Jack Downing, a long-time Horseshoe Bend resident who was formerly the Izard County Drug Court supervisor, supported the change of law enforcement by saying, "We've got an awful drug problem in this town. The Chief last month, he had a whopping three reports on drugs. I could find that many a day. We've got a problem and it's got to be taken care of, and I know the Sheriff's Department is trained -- better trained in drug problems."
David Huff also criticized the Police Department for a lack of action on drug problems. "Tate will clean up this town," Huff said, pointing at Sheriff Lawrence.
David Seibert followed with strong opposition. "Getting rid of the police department is kind of foolish. When I came here 12 years ago, it was on the idea that we had amenities like a police department and a fire department. We're getting older and older -- we need to know the police department is going to be there for us."
Cliff Summey praised the police department for helping him and others over the years. "I, myself, have dropped my motorcycle and had a cop help me pick it up. I locked the door [to my house] and had the police help me unlock it. To get rid of the police department is one of the worst things we can do to go forward. We've made absolutely no discussion whatsoever on what other cuts we are going to make."
Former Police Chief Fred Mitchell, Sr., urged the council not to make a rash decision. "We've been short of funds before, but we go forward. The economy is picking up now. It's going to get better...any system that we change to is going to be less than what we've got now. We've got a well equipped, well staffed, well served police department here."
Marge Burge, a 28 year resident, agreed. "I feel safe here. The idea of losing the police department scares me. I don't feel reassured we'll have the coverage you say [through the sheriff's department]."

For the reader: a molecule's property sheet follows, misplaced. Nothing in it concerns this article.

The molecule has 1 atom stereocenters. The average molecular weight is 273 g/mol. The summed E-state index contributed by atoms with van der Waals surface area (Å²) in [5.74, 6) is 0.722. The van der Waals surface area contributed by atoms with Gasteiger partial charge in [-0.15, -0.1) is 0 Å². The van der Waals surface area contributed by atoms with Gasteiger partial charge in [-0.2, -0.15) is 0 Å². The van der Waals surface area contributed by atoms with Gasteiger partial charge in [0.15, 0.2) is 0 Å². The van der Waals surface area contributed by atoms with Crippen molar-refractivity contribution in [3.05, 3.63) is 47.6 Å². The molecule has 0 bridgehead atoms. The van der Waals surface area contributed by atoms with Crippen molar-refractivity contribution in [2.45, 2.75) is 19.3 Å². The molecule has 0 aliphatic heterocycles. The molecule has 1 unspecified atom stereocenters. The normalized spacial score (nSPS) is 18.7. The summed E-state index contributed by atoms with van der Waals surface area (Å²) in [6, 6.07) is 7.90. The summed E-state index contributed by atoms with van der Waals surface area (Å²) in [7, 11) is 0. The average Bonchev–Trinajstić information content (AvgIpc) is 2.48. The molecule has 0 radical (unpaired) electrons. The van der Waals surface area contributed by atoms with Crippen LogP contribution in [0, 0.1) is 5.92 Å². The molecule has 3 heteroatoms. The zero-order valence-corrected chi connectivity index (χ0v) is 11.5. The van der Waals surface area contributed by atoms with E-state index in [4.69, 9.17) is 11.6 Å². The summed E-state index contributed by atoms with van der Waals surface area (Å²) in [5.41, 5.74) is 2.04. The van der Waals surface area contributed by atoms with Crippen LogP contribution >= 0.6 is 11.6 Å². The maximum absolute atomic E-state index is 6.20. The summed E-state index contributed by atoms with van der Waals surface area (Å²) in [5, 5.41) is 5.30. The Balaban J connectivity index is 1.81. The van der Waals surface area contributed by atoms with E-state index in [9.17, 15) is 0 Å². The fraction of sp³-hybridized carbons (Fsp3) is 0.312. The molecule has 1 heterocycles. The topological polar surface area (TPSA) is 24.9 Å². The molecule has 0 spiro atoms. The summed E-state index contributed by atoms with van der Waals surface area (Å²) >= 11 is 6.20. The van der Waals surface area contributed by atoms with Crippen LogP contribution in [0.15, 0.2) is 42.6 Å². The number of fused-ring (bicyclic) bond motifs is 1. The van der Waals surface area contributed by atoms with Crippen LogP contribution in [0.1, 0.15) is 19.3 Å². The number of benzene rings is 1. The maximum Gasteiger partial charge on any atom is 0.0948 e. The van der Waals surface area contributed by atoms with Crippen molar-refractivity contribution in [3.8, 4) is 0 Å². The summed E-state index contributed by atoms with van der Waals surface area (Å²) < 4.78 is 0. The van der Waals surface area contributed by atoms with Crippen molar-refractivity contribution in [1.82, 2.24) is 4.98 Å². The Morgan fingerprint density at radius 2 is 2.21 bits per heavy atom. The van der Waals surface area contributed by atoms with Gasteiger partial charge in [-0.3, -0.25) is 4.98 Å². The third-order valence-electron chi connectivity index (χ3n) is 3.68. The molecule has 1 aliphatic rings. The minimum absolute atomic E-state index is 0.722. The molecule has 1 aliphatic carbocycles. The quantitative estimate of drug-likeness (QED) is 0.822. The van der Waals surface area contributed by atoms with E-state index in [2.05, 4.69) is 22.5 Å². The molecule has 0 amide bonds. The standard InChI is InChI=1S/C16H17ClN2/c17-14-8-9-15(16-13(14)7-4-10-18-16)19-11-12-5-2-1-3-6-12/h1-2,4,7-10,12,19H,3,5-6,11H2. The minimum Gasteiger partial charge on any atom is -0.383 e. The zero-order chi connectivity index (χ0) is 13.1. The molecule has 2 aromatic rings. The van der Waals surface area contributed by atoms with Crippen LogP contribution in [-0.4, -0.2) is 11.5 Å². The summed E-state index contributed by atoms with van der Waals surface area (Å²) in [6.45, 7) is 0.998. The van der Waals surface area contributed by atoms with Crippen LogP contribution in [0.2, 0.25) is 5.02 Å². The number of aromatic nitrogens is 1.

Other speakers called on citizens to band together, and for the city to form a committee of citizens, retirees with backgrounds in business and financial management, to help it bring spending under control.
Gerri Lewis received applause for an offer few taxpayers ever make. "Whatever it takes, all of us care enough about our police department, our fire department, that we'll do it, even if it takes a tax increase."
During the meeting, Mayor Barnes supported Councilwoman West's proposals to get guaranteed 24 hour police coverage, and a limit on future increases in what the city would pay for protection.
"I think for anything to work, there's got to be trust on both sides. There's got to be cooperation on both sides," Lawrence said. "I'll be glad to work with the city. I think we could work out things like that without any problem there."
Sheriff Lawrence noted that his department had provided police coverage for Melbourne for years -- two plus officers for the current price of $144,000 a year. Lawrence noted that, last year, Melbourne was having financial problems and could not pay the full cost of coverage, so the price was scaled back for that year.
After the discussion wound down, the Finance Committee voted 6 to 3 to defer a final decision on shutting down the police department to the council meeting on Monday, July 22.
In her comments, Councilwoman West described what a tough time the council and the city as a whole is having as it struggles with the decision. "Be supportive of whatever comes down," West urged citizens. "We are a town divided way too much. I'm sure other members of the city council feel as I do when I say, I have lost sleep. I've lost friends, and I've lost heart wrestling with this decision. We need your prayers, not your condemnation."